The Great Church in Captivity: A Study of the Patriarchate of Constantinople from the Eve of the Turkish Conquest to the Greek War of Independence Paperback – 9 Mar 2009
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This is Sir Steven Runciman's established and widely admired classic account of the Patriarchate of Constantinople, first published in 1968. The Great Church, as the Greeks called the Orthodox Patriarchate, was the spiritual centre of the Byzantine world. Sir Steven Runciman's history of the Great Church is written with scholarship, sympathy and style.
From the Back Cover
The Great Church, as the Greeks called the Orthodox Patriarchate of Constantinople, was the spiritual centre of the Byzantine world. The Church's survival during the four centuries of Turkish rule which followed the fall of Constantinople bore witness to its strength and to the unquenchable vitality of Hellenism.See all Product Description
Top Customer Reviews
Covering everything from the way the Great Church was structured pre-15th Century, right up to the fall of the Great City and beyond, this book is also a great account of how the Church is still structured and governed to the present day.
Not only is Runciman easy to follow, but also his way of writing is second to none. It is as if he is your mdoern-day tour guide accompanying you on a journey through time - the once village known as Byzantium, the Great City of Constantinople and subsequently Ottoman-occupied Istanbul - have been home to The Patriarchate for a good 17 Centuries.
Runciman also makes clear the distinction between Greek and 'Rüm' (Roman) and gives a historical account as to why these expressions are in use today within the Great Church and the wider community in modern-day Istanbul.
An absolute classic by the most valued historian of that period.
These accounts highlight the injustice of collective punishment as we still see it in the modern world. And the whole book gives tremendously valuable background on the whole cultural life of modern East Europe.
--author of Correcting Jesus: 2000 Years of Changing the Story
Part II is the more interesting, as it deals with the patriarchate's attempts to preserve an Orthodox culture. Even though the Turks were generally tolerant, they were opposed to the expansion of Christianity, so the story is one of slow decline in the face of social and material temptations to convert to Islam. This decline was more rapid following the fight for Greek independence in the early 19th century onwards, when Orthodox Christians were regarded as potential traitors, and particularly after the rise of Turkish nationalism in the early 20th century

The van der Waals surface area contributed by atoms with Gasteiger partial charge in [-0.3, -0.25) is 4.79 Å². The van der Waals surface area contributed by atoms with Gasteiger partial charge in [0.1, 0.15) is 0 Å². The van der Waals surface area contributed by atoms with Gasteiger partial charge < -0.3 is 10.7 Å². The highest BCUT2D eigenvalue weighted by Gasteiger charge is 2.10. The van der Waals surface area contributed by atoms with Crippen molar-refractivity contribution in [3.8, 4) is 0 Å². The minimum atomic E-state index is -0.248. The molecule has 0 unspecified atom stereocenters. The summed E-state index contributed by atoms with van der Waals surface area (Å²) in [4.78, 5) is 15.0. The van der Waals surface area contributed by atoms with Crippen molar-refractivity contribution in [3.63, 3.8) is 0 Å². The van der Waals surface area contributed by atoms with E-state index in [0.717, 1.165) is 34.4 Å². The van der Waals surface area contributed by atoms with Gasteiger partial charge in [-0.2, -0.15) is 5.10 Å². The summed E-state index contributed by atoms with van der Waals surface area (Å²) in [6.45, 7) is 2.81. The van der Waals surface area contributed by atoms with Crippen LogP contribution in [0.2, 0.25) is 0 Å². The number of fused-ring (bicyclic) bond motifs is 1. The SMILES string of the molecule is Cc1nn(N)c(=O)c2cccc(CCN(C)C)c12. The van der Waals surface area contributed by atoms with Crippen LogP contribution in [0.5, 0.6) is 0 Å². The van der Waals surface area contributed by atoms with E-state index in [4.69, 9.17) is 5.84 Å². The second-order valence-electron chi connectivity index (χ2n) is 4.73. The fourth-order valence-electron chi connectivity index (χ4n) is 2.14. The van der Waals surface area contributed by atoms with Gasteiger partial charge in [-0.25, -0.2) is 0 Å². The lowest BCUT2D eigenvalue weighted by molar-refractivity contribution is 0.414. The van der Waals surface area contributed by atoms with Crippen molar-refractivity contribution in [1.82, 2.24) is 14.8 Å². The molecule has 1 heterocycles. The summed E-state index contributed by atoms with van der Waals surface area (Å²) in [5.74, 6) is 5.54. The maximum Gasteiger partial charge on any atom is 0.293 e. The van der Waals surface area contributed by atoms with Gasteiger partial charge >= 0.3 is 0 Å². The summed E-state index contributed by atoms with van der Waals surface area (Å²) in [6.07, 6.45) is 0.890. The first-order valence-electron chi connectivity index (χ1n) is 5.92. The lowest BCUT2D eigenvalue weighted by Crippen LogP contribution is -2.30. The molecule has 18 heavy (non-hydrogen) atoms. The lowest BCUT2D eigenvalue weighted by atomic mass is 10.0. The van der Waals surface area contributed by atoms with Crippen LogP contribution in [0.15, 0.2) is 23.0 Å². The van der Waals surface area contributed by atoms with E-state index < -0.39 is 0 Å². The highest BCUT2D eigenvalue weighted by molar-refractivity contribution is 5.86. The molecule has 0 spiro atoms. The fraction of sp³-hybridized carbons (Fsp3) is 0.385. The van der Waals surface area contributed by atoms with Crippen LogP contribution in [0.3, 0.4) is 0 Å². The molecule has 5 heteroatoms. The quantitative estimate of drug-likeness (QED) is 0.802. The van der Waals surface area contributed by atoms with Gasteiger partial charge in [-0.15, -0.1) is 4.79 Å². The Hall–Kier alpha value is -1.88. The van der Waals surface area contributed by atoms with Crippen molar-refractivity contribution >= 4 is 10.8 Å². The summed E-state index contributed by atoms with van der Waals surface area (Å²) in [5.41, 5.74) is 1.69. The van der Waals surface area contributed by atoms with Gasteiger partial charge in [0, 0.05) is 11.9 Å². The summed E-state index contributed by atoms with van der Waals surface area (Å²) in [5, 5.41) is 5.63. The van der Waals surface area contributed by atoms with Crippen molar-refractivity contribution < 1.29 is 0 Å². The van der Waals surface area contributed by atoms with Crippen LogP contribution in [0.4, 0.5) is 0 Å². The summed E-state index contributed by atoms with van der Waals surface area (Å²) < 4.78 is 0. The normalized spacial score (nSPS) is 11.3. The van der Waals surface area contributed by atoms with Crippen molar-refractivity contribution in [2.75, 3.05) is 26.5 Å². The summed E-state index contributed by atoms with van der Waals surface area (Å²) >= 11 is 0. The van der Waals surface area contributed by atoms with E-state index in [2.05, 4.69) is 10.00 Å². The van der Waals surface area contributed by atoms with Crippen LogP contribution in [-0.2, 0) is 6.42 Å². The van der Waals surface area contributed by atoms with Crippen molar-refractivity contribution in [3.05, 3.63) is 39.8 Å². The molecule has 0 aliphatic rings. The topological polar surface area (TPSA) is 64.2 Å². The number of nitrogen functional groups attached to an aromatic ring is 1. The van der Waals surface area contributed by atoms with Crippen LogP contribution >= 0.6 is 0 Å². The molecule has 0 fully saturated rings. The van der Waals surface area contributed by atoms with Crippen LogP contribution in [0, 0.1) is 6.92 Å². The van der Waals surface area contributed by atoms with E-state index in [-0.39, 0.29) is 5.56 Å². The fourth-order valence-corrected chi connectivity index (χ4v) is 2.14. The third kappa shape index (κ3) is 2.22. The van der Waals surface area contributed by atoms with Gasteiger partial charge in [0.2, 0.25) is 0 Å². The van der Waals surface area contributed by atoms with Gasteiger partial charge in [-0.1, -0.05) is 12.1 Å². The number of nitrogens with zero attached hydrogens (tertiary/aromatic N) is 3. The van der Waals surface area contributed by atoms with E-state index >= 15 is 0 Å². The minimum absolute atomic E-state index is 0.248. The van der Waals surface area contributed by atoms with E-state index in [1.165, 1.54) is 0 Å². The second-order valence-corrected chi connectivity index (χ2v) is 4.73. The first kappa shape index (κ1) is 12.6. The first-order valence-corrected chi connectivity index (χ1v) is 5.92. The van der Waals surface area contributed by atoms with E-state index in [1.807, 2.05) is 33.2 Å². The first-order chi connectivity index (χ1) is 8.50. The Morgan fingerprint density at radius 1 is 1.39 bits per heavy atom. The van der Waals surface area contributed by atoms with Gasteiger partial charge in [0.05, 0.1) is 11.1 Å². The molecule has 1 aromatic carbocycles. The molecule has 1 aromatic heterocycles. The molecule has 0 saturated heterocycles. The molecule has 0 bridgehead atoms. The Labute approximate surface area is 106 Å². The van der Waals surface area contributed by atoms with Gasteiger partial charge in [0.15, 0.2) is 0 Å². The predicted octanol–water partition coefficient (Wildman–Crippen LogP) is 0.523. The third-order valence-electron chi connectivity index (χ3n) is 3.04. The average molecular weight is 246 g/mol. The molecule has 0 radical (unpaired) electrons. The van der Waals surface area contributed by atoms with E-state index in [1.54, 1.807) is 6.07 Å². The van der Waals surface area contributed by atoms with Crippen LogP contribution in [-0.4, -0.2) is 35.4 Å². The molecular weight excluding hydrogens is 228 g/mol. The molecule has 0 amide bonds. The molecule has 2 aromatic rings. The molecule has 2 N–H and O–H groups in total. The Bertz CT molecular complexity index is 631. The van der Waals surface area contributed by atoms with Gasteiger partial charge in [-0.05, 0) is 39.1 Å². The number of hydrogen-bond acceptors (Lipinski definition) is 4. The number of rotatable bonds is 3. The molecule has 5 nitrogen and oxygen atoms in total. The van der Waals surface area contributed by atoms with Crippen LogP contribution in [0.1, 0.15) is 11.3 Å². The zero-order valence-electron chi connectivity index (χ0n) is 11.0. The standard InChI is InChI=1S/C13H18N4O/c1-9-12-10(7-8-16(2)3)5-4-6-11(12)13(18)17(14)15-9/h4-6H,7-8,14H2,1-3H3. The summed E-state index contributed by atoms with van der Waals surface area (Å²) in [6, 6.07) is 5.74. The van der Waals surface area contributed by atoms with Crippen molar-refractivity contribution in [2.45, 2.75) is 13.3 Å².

Runciman makes little claim to originality, but the value of this work is that it assembles the results of researchers in several languages into a single volume. It is generally well written and readable, although it does cover a rather specialised topic.
Most Helpful Customer Reviews on Amazon.com (beta)
Generally, the book was easy to read and very informative. One chapter deals heavily with theology, and finding the subject brain numbing, I must admit, I skipped over most it. No matter, the balance of the book, which deals with Church history, was very enlightening. I do have one issue with Runcimen's account, however. Greek history teaches that during the captivity, Greek children were taught Greek by the clergy, under covert conditions, usually at night in underground caves, so as to not alert the Turks. By doing this, the Greek people were able to maintain their identity through language and religion, and resist turkification. This is a fact of paramount significance to the Greek people, a legend of heroism passed down from generation to generation, yet there is no mention of it by Runciman. Even though this account was omitted, there is so much content in this book, that I highly recommend it to those interested in the history of the Orthodox Church.
To Greeks: A bit of warning to the wide-eyed and uninitiated: You were not taught this history at home or in Sunday school, so you may be shocked by some of this. I was.
We also get a deeper insight on Runciman's own ideas about religion and theology that we only catch a glimpse of, in his most ...ermm, "secular" works.
This book also piqued my interest on a more personal level as well, being (nominally) Orthodox.For anyone who has read his books, it's not a secret where Runciman' s sympathies lay - and he certainly tries to explain and excuse many "unfortunate" acts and decisions on behalf of the Orthodox Church.But be warned - this isn't a rose-tinted hagiography - the story of the "Great Church" in "captivity" becomes literally nauseating at times, and it doesn't lack in cynicism and petty squabling.It certainly didn't make me want to get rid of that pesky "nominally" in front of my religion....